How do we combat this? We hold to a code of ethics and we be honest and hide nothing. Tell your clients exactly what you are going to do and how much it will cost. Don’t hide behind a flat price and reveal none of your “secrets”. Anyone can do their own SEO; all you need is time and the desire to learn it. So for us to be afraid of giving away secrets that others will use is absurd. People will pay you for SEO because they don’t have the time and want it done correctly and quickly. Meeting with the client in a monthly call or in person is mandatory at Big Oak. We won’t take a client who can’t agree to this. It holds both parties accountable and keeps the communication, both good and bad, open.
Show your work and be accountable.
For Big Oak that means starting off with a clear plan that the client can understand and refer to at anytime, and more importantly, they never have to wonder where the money goes.
Monday, October 8th, 2007 |
October 23, 2007: This position has been filled.
Junior SEO Associate (Search Engine Optimization Assistant) needed by Big Oak, a leading Search Engine Optimization Company located in Richmond, Virginia. Visit our website to learn more about us: http://www.bigoakinc.com.
This Junior SEO role will be responsible for deploying key internet marketing & SEO strategies on behalf of our clients working from a project plan prepared by the Senior SEO staff. You will be trained in strategic Internet marketing techniques. Some client interaction may be required so excellent verbal and writing skills are prerequisites. This position is a wonderful opportunity for a junior-level web or marketing enthusiast looking to move into SEO. To be considered for this Junior SEO role you must be meticulous in your attention to detail and take pride in your work.
See more about this Junior SEO Position in our SEO jobs section.
Thursday, July 12th, 2007 |
If you feel this blog has given you good advice about SEO, helpful examples for search engine marketing and/or been an interesting read, please think about giving us a vote for Best Marketing Blog. In a world where we say thank you so little, this is an opportunity to say thanks to Big Oak and it’s blog authors. Sorry to interrupt with a shameless solicitation.
But, if you would like to do us a favor and massage our egos, you can vote for us here: http://www.bloggerschoiceawards.com/blogs/show/22014#
You will have to sign up for an account to vote (bummer), but you can also nominate and vote for other favorite blogs or even your own blog.
Thursday, November 30th, 2006 |
Have you wondered how so many SEO companies could possibly exist on the web? Well, most of them are fly by night, opportunistic companies with little to no experience. Below is a helpful “top ten list” which can help you discern the honest SEO companies and those looking to take your money.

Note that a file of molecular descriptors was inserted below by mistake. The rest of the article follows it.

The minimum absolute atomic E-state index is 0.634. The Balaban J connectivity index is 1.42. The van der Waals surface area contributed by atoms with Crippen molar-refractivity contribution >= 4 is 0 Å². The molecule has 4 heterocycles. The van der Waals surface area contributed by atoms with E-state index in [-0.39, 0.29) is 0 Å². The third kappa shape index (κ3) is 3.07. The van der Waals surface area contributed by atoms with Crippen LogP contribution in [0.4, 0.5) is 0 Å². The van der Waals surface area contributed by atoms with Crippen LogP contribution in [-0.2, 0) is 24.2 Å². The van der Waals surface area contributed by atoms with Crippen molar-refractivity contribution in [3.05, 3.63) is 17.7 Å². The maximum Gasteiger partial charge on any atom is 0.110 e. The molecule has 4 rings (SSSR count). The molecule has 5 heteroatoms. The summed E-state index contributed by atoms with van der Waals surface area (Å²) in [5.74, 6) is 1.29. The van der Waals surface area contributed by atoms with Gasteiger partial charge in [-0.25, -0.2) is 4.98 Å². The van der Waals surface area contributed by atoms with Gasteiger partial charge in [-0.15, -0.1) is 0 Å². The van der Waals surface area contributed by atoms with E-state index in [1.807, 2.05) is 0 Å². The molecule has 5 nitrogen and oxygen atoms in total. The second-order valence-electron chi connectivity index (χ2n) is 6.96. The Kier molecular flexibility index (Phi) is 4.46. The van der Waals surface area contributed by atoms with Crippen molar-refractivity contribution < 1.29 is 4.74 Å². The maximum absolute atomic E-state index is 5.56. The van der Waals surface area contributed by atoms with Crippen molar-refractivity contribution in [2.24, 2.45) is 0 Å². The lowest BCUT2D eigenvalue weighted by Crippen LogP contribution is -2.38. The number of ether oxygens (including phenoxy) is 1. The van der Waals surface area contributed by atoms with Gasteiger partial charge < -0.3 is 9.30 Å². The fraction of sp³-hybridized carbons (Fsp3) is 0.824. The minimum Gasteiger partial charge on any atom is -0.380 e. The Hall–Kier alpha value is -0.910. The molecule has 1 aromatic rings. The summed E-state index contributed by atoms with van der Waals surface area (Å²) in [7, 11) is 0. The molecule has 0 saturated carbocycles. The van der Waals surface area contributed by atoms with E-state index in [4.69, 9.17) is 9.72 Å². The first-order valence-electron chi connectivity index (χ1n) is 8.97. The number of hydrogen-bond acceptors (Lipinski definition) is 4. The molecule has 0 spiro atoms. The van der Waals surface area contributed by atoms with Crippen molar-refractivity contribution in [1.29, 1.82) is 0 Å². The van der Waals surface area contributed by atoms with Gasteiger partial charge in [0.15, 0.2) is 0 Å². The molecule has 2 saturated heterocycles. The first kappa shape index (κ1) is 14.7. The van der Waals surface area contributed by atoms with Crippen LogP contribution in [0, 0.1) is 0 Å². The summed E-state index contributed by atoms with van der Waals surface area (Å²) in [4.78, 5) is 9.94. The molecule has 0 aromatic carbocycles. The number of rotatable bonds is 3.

There are so many SEO/SEM firms cropping up that talk a good game but don’t deliver results. This is in part because there’s so much information that is freely available about search engine optimization. On the surface, SEO sounds easy — and it really is — once you’ve had a number of sites to experiment with. What’s even easier than SEO, however, is discussing SEO as if you know what you’re actually doing (when you don’t)!
Here are 10 signs to watch out for that may very well indicate that your potential SEO is a quack. Please note that one of these individually may not be bad, but if you notice more than 2 or 3 of these when speaking with any SEO company, you may just want to head for the hills!
1. Your SEO company talks about Meta tags and Google PageRank (PR) as if they are the magic bullet to high rankings.
For the most part, there’s no reason to even bring up the keyword Meta tag nor toolbar PR in a discussion about what needs to be done to get better search engine exposure for your site. Both of them are issues that quack SEO companies will talk about because they actually believe they are the key to SEO success. They are not. I’ve discussed in previous articles the Meta
keyword tag’s lack of importance, so I won’t go into that again here. In regards to PageRank, increasing the little green bar graph’s number should never be the ultimate goal of a professional SEO campaign. A good campaign will automatically increase your real and true PageRank (as measured by
Google) without your specifically setting out to increasing it on your own.
Since PR doesn’t bring you traffic and sales (nor rankings), increasing it should not ever be the main goal of your campaign. This fact is of course lost on SEO quacks.
2. Your SEO company’s site (or those of their clients) has the same Title tags on every page. Sounds crazy I know, but I’ve seen this more than once!
I once got a client who had previously used a very major SEO company that most people have heard of. They had been with this firm for a whole year, and yet the Title tags on every page of their site were all the same (the name of the company). Since Title tags are probably the most important (and
easiest) thing to change on a site, any SEO company that can’t do this one basic thing for their own site or their clients’ is most definitely a quack! (more…)